Tuesday, February 22, 2005

"September Affair"

Yesterday I watched the 1950 American film "September Affair" on TV. The director of the film was William Dieterle. The story goes like this:

During the time of plane engine troubles, the pianist Marina Stuart (Joan Fontaine) and the engineer David Lawrence (Joseph Cotten) go sightseeing in Naples. When they have come back to the airport, the plane just flies away, and their continued short trip leads to deeper emotions. Then they learn from a newspaper that the plane they are supposed to be on has been crashed to kill all the passengers. They decide to change their world forever. ...

The scenery of Rome, Naples, Pompeii, Capri and Florence reminded me of the group trip my wife and I joined in May 2003, and I much liked this classic, short-lived love story. (You can see some sketches and photos of our trip to Italy at my website [1, 2].)
  1. Sketches in Italy.
  2. Thirteen-Day Travel to Italy: Selected Photos.

Saturday, February 12, 2005

Bush vs. Einstein

The U.S. President George W. Bush delivered the State of the Union speech on February 2, 2005. It included the following passages [1]:
Pursuing our enemies is a vital commitment of the war on terror, ... During this time of war we must continue to support our military and give them the tools for victory.
America will stand with the allies of freedom to support democratic movements in the Middle East and beyond, with the ultimate goal of ending tyranny in our world.
And because democracies respect their own people and their neighbors, the advance of freedom will lead to peace.
Right now, Americans in uniform are serving at posts across the world, often taking great risks on my orders. ... The volunteers of our military are unrelenting in battle, unwavering in loyalty, unmatched in honor and decency, and every day they are making our nation more secure.
In spite of many use of the words, "freedom," "democracy" and "liberty," President Bush's speech is in contradiction to these words as well as to recent facts. The first passage cited above shows that he considers the war in Iraq was the one on terror, but it was not. Attack on Iraq was started on the wrong assumption of her having illicit weapons stockpiles.

In the second to fourth passages cited, President Bush shows his wish to expand democracies to other countries by U.S. Forces to make U.S.A. more secure and the world peaceful. However, making attack on a country without the United Nation's support is to violate international democracy, and a trial to advance freedom by war would only destroy peace for a long time.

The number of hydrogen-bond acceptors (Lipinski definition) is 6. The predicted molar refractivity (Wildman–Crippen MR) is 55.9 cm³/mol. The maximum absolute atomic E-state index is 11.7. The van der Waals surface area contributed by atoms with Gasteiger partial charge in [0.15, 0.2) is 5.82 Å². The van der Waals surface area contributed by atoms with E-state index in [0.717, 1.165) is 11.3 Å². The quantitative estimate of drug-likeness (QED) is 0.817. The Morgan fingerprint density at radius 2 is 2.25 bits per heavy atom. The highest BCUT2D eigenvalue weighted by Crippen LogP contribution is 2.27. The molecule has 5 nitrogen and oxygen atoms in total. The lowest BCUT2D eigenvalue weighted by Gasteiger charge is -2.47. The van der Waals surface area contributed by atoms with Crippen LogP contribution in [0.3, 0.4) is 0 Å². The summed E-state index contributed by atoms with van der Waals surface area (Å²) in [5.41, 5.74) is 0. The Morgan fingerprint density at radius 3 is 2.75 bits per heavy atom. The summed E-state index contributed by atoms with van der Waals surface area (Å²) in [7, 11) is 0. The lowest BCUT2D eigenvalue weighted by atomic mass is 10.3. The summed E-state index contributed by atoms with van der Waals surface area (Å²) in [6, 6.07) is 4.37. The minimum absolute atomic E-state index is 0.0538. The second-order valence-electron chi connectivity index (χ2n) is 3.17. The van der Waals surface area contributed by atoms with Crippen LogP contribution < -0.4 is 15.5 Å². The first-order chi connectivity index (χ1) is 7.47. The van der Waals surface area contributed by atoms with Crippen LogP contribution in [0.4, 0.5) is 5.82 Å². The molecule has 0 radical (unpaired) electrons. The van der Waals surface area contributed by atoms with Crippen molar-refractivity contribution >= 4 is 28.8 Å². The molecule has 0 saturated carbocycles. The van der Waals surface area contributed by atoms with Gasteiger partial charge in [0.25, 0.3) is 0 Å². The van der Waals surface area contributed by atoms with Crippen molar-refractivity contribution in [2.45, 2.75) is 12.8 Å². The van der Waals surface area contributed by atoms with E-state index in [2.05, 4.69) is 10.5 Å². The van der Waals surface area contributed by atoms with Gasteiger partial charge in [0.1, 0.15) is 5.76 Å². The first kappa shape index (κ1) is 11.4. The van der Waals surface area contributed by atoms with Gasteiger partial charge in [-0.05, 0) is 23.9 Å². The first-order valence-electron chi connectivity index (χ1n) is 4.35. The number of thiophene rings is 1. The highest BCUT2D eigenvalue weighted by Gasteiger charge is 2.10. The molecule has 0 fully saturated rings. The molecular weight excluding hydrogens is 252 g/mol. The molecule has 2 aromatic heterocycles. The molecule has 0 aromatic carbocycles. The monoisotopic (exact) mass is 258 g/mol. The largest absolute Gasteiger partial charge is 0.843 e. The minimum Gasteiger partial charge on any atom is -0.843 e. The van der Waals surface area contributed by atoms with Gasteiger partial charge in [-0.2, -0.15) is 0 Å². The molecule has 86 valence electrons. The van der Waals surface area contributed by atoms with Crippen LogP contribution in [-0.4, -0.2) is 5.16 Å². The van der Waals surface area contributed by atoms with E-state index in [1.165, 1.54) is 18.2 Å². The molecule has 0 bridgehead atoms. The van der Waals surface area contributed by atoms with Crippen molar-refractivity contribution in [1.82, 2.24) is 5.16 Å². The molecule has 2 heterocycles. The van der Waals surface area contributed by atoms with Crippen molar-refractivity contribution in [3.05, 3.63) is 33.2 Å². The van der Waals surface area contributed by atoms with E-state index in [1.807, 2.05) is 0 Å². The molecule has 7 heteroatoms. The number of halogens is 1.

The following words by Albert Einstein [2] sound like the prediction of President Bush's distorted policy:
General fear and anxiety create hatred and aggressiveness. The adaptation to warlike aims and activities has corrupted the mentality of man.
Einstein uttered these words in his address at the second annual dinner given by the Foreign Press Association of the United Nations, at the Waldorf-Astoria Hotel, New York, November 11, 1947.

At the end of the address Einstein said, "We scientists believe that what we and our fellow-men do or fail to do within the next few years will determine the fate of our civilization." However, the goal of the comprehensive renunciation of nuclear weapons is still far, so that scientists and their fellow-men and fellow-women have much to do for this purpose.
  1. Transcript: President Bush's State of the Union Address (nytimes.com, February 3, 2005).
  2. Albert Einstein, "The Menace of Mass Destruction" in Essays in Humanism (Philosophical Library, New York, 1950).

Wednesday, February 02, 2005

Serenades Played by Erhu

A young friend of mine, Yoro, is running a small company to make and sell CDs in Ebetsu, Hokkaido. Last week I ordered him a CD [1] made in China and sold by his company. It is a collection of serenades played by Zhu Changyao with an erhu by the accompaniment of the Orchestra of the Music and Dance Troop of Jiangsu Province of China. Zhu Changyao is a famous Chinese erhu virtuoso and composer. The erhu is a traditional Chinese string instrument with two strings.

The CD arrived this afternoon. It includes "English Serenade," Schumann's "Träumerei," Dvorak's "Humoresque," Schubert's "Lullaby," De Curtis's "Come Back to Sorrento," Brahms's "Lullaby," etc. Listening to those well-known pieces of music played with an erhu in calm and nostalgic tone, my heart, being hurt by dark pieces of news these days, was much soothed and warmed, though it was very cold today.
  1. "Zhu Changyao's Art of Erhu No. 4: Serenade" (Jiangsu Culture Audio and Video Publishing House, China; dealt by Booxbox).